The United Nations Support Office in Somalia (UNSOS), in partnership with the administration of Somalia's Southwest State, has rehabilitated an airport to improve air travel and movements of people in the region.
The UNSOS said on Saturday that passengers using the Shati-Gaduud International Airport in Baidoa, the largest city in Southwest State, are now enjoying better and safer services after the rehabilitation of the runway, which was built in 1972.
"Due to the absence of regular maintenance, the runway got severely damaged. Even the UN had to stop fixed-wing flights to and from Baidoa on safety grounds for years," Mohammad Shameem, UNSOS Air Operations Officer serving in Baidoa, said in a statement issued in the Somali capital of Mogadishu.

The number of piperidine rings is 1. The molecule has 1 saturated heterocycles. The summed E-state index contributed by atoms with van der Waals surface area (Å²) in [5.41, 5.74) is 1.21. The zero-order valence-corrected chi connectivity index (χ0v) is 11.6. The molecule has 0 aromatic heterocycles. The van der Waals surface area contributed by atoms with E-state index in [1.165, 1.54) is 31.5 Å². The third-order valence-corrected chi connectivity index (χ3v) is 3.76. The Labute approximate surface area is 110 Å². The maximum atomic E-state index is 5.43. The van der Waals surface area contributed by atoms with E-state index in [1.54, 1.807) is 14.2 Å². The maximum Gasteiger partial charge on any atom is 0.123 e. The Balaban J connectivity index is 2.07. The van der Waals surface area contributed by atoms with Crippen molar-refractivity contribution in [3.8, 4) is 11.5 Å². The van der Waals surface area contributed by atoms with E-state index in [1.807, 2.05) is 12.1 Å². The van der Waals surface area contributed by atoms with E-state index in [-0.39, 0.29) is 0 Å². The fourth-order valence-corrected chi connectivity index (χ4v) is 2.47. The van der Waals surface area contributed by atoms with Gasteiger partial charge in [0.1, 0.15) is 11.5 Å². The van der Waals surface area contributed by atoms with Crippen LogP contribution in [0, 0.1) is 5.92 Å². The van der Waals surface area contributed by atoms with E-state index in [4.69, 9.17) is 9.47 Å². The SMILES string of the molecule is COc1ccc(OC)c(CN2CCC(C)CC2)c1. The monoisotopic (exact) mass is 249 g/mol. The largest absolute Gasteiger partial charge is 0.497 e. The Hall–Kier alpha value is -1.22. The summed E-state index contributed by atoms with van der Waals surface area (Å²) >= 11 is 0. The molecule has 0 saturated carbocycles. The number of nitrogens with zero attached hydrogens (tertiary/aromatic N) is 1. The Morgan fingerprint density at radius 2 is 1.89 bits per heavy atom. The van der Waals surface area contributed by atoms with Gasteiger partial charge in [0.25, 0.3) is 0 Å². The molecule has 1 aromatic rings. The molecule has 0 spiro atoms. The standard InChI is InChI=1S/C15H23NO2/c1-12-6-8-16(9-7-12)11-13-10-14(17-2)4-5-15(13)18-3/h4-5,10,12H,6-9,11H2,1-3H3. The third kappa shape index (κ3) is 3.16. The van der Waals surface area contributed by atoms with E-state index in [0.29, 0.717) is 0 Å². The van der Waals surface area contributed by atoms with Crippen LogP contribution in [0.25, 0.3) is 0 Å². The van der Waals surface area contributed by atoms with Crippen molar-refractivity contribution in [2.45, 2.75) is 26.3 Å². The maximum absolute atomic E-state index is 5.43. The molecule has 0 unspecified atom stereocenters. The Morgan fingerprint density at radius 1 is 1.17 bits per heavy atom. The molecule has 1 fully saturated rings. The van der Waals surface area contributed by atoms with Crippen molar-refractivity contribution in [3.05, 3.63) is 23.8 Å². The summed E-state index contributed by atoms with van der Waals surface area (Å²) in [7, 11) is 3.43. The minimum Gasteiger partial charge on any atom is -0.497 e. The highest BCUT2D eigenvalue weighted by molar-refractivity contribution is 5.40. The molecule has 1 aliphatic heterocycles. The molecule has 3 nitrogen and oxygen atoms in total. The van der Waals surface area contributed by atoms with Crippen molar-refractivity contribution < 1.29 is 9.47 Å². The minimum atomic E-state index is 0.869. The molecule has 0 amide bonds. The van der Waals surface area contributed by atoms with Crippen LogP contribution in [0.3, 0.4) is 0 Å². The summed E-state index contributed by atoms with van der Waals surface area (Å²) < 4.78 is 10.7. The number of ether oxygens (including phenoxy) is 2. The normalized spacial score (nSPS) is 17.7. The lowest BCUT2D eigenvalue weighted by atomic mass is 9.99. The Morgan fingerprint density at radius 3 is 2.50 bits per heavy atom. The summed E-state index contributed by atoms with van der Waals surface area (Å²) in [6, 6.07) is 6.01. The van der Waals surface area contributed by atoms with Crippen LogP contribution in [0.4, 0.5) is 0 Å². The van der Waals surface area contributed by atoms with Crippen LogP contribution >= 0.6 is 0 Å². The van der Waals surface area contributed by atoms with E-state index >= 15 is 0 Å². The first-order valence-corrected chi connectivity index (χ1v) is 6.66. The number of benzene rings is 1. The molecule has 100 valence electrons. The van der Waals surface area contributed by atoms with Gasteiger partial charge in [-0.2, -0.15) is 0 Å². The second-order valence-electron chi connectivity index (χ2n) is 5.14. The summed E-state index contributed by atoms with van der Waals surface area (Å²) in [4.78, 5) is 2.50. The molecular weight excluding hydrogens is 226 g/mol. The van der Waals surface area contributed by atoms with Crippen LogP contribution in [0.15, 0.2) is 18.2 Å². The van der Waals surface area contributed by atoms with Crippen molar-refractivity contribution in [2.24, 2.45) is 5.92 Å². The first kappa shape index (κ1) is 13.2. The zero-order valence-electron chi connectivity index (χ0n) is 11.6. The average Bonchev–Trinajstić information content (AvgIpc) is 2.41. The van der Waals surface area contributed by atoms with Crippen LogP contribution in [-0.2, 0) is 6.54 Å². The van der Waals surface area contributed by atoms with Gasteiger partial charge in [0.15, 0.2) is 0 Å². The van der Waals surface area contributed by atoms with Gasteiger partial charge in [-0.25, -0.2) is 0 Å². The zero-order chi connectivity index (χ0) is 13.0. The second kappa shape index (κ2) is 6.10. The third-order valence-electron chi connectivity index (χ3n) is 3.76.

According to the UNSOS, due to the financial and technical requirements for repairing the runways, the Southwest State authorities were unable to deal with the rehabilitation project fully on their own, which led to the UN getting involved.
The UN said the road connecting Baidoa to Mogadishu is a dangerous one, often plagued by uncertainty and insecurity.
This has meant a strong reliance on air travel for the residents of Baidoa, with a population of more than 1.5 million people.
The project's overall aim was to rehabilitate about 2km of the airport's runway and taxiways.
This, the UN said, involved an extensive re-setting of the asphalt and increasing the width of the taxiways so that it could safely bear the weight of larger aircraft.
Shameem added that following the completion of the rehabilitation, the runway has become suitable for large aircraft.
"We were on the verge of shutting down this airport, but fortunately, it was reconstructed by the UN.
“It had been very rough and dangerous for lives and property. After rehabilitation, aircraft can now enjoy safe flights with unlimited loads," said Salat Mohamed Mukhtar, the manager of Shati-Gaduud Airport.